Raisi urges Iranians to thwart 'enemy' on visit to Kurdistan protest hub
Iran's president paid a visit Thursday to Kurdistan province, the cradle of protests over Mahsa Amini's death, and urged people to thwart the "enemy" which his government accuses of stoking the unrest.
The country has been gripped by protests that erupted when Amini, a 22-year-old Iranian of Kurdish origin, died in custody on September 16 after her arrest for an alleged breach of the country's dress code for women.
It accuses its enemy the United States and its allies, including Britain and Israel, of fomenting the street violence that an Iranian general said this week had so far killed more than 300 people.
Ultra-conservative President Ebrahim Raisi travelled on Thursday to Sanandaj city in Kurdistan, Amini's home province and an epicentre of the protests, for the launch of a drinking water project.
"During the recent riots, the enemies miscalculated in believing that they could cause chaos, insecurity, and riots," he said in a televised speech.
"But they did not know that Kurdistan had sacrificed the blood of thousands of martyrs and that its inhabitants had in the past defeated the enemy," he added, referring to the 1980-88 Iran-Iraq war.
"People are facing economic and social problems, but they know how to face the enemy with their solidarity," Raisi said.
"The new generation, who live in this region, like their mothers and fathers who foiled the plans of the enemy, will do the same and prove that they will not follow the will of the enemies, especially the United States."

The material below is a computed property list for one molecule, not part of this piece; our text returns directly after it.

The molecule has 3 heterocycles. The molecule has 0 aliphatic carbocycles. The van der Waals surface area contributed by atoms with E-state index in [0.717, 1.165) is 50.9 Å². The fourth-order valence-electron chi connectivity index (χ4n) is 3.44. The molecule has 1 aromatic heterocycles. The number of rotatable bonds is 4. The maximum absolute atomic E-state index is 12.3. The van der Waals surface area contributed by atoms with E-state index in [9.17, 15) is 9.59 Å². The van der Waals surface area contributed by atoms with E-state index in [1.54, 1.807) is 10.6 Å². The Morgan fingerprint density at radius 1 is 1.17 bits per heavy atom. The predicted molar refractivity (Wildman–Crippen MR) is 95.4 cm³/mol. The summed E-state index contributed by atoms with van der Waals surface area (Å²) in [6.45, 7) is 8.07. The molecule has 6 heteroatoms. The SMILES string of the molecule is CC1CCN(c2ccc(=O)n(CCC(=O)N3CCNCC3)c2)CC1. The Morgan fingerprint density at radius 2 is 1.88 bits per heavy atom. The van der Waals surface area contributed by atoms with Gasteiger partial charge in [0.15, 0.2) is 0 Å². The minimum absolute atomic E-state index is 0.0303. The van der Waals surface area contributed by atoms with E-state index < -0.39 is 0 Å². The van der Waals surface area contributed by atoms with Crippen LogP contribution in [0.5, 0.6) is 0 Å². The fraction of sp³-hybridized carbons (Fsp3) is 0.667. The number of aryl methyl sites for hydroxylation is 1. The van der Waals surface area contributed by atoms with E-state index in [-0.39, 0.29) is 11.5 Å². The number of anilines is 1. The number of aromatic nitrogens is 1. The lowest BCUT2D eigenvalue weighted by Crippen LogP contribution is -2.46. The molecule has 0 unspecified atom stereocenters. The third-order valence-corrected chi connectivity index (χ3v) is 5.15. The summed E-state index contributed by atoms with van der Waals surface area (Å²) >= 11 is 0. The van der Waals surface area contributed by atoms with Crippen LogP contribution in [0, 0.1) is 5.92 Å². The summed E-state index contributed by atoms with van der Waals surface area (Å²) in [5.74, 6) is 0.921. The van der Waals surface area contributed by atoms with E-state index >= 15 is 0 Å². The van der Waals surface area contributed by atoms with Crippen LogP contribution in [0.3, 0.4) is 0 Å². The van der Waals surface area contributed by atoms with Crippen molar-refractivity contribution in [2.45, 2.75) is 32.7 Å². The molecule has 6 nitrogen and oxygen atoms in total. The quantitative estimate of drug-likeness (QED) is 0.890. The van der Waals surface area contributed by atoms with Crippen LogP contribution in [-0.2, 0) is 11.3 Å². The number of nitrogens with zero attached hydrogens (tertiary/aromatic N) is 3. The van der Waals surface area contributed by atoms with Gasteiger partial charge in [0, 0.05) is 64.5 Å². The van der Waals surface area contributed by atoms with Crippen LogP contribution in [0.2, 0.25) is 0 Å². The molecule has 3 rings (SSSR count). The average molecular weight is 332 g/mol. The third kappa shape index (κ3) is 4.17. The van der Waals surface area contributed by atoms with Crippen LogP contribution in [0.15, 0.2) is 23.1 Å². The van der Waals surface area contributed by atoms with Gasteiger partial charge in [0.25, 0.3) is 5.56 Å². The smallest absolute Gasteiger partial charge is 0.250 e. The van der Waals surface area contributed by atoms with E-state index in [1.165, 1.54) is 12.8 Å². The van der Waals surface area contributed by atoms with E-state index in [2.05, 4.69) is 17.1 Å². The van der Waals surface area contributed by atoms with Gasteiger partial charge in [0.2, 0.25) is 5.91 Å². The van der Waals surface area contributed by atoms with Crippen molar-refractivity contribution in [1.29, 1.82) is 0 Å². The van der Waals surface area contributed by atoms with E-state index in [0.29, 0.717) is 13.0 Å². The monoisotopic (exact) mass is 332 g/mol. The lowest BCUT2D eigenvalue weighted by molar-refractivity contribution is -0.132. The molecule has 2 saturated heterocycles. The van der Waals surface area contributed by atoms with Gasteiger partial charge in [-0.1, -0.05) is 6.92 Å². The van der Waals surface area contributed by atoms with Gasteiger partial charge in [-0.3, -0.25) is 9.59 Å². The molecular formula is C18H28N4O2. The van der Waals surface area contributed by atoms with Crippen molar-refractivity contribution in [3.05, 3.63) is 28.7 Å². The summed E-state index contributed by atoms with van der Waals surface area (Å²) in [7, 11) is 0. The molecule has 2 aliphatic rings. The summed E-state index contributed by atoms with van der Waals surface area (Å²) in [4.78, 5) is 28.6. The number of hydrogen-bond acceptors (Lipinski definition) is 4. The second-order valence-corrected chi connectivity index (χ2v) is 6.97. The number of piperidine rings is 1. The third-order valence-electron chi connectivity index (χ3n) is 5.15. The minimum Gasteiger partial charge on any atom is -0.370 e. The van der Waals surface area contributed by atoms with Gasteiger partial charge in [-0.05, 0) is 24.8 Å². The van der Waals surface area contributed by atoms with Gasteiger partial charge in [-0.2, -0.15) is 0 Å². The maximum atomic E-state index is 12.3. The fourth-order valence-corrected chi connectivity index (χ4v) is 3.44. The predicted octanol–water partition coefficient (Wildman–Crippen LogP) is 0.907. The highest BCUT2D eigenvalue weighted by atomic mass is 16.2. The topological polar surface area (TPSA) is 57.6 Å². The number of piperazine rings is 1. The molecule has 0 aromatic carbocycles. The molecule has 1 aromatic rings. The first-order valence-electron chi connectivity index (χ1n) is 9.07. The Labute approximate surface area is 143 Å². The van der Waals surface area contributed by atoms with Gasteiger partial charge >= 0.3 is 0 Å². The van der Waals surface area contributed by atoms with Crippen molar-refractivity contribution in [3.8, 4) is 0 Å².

Raisi's visit to Kurdistan, which borders Iraq, comes at a time of heightened tensions in the western province after more than two months of protests sparked by Amini's death.
It was a theme also brought up on Thursday by the head of Iran's Islamic Revolutionary Guard Corps.
"Today, they (the enemies) are all trying to sow the seeds of despair in the hearts of the youth," Major General Hossein Salami was quoted as saying by state news agency IRNA.
"We must take measures to serve the people, because poverty and misery are also part of the enemies of the country," he said during a trip to the southern city of Shiraz.
Since the nationwide protests erupted, Iranian officials have accused Kurdish opposition groups exiled in northern Iraq of fuelling the unrest and the Islamic republic has repeatedly launched deadly cross-border strikes.
On Monday, Brigadier General Amirali Hajizadeh of Iran's Revolutionary Guards said "more than 300 martyrs and people" had been killed in the Amini protests.
Oslo-based non-governmental organisation Iran Human Rights said on Tuesday that at least 448 people had been "killed by security forces in the ongoing nationwide protests".
Thousands of Iranians and around 40 foreigners have been arrested over the unrest and more than 2,000 people have been charged, according to judicial authorities.